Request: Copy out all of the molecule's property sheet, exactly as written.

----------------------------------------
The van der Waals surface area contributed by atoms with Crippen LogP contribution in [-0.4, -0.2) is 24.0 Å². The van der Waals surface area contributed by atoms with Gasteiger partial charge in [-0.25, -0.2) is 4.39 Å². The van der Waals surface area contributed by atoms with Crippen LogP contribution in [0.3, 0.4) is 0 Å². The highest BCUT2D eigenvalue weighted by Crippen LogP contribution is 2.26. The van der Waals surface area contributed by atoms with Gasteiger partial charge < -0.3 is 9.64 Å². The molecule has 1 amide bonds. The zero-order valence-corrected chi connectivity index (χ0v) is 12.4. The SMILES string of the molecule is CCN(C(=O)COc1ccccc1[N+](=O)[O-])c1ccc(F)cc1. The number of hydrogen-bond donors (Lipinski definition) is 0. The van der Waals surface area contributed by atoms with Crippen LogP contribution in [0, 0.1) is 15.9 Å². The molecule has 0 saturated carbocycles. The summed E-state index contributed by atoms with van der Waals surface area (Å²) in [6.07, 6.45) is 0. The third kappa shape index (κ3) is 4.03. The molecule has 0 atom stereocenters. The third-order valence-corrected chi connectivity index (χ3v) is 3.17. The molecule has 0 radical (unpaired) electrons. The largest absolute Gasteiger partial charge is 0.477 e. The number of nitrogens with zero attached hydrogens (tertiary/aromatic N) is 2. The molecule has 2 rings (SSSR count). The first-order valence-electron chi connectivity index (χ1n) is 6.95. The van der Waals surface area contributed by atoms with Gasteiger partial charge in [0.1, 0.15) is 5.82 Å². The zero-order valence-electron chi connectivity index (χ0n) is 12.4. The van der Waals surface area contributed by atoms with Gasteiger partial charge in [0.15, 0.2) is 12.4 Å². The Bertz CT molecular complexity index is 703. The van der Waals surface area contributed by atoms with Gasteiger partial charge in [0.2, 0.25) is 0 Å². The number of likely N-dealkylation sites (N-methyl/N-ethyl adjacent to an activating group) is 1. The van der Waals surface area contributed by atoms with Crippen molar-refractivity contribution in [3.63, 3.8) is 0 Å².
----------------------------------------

The van der Waals surface area contributed by atoms with Crippen LogP contribution in [-0.4, -0.2) is 24.0 Å². The van der Waals surface area contributed by atoms with Gasteiger partial charge in [-0.25, -0.2) is 4.39 Å². The van der Waals surface area contributed by atoms with Crippen LogP contribution in [0.3, 0.4) is 0 Å². The highest BCUT2D eigenvalue weighted by Crippen LogP contribution is 2.26. The van der Waals surface area contributed by atoms with Gasteiger partial charge < -0.3 is 9.64 Å². The molecule has 1 amide bonds. The zero-order valence-corrected chi connectivity index (χ0v) is 12.4. The SMILES string of the molecule is CCN(C(=O)COc1ccccc1[N+](=O)[O-])c1ccc(F)cc1. The number of hydrogen-bond donors (Lipinski definition) is 0. The van der Waals surface area contributed by atoms with Crippen LogP contribution in [0, 0.1) is 15.9 Å². The molecule has 0 saturated carbocycles. The summed E-state index contributed by atoms with van der Waals surface area (Å²) in [6.07, 6.45) is 0. The third kappa shape index (κ3) is 4.03. The molecule has 0 atom stereocenters. The third-order valence-corrected chi connectivity index (χ3v) is 3.17. The molecule has 0 radical (unpaired) electrons. The largest absolute Gasteiger partial charge is 0.477 e. The number of nitrogens with zero attached hydrogens (tertiary/aromatic N) is 2. The molecule has 2 rings (SSSR count). The first-order valence-electron chi connectivity index (χ1n) is 6.95. The van der Waals surface area contributed by atoms with Gasteiger partial charge in [0.1, 0.15) is 5.82 Å². The zero-order valence-electron chi connectivity index (χ0n) is 12.4. The van der Waals surface area contributed by atoms with Gasteiger partial charge in [0.15, 0.2) is 12.4 Å². The Bertz CT molecular complexity index is 703. The van der Waals surface area contributed by atoms with Gasteiger partial charge in [0.2, 0.25) is 0 Å². The number of likely N-dealkylation sites (N-methyl/N-ethyl adjacent to an activating group) is 1. The van der Waals surface area contributed by atoms with Crippen molar-refractivity contribution in [3.63, 3.8) is 0 Å².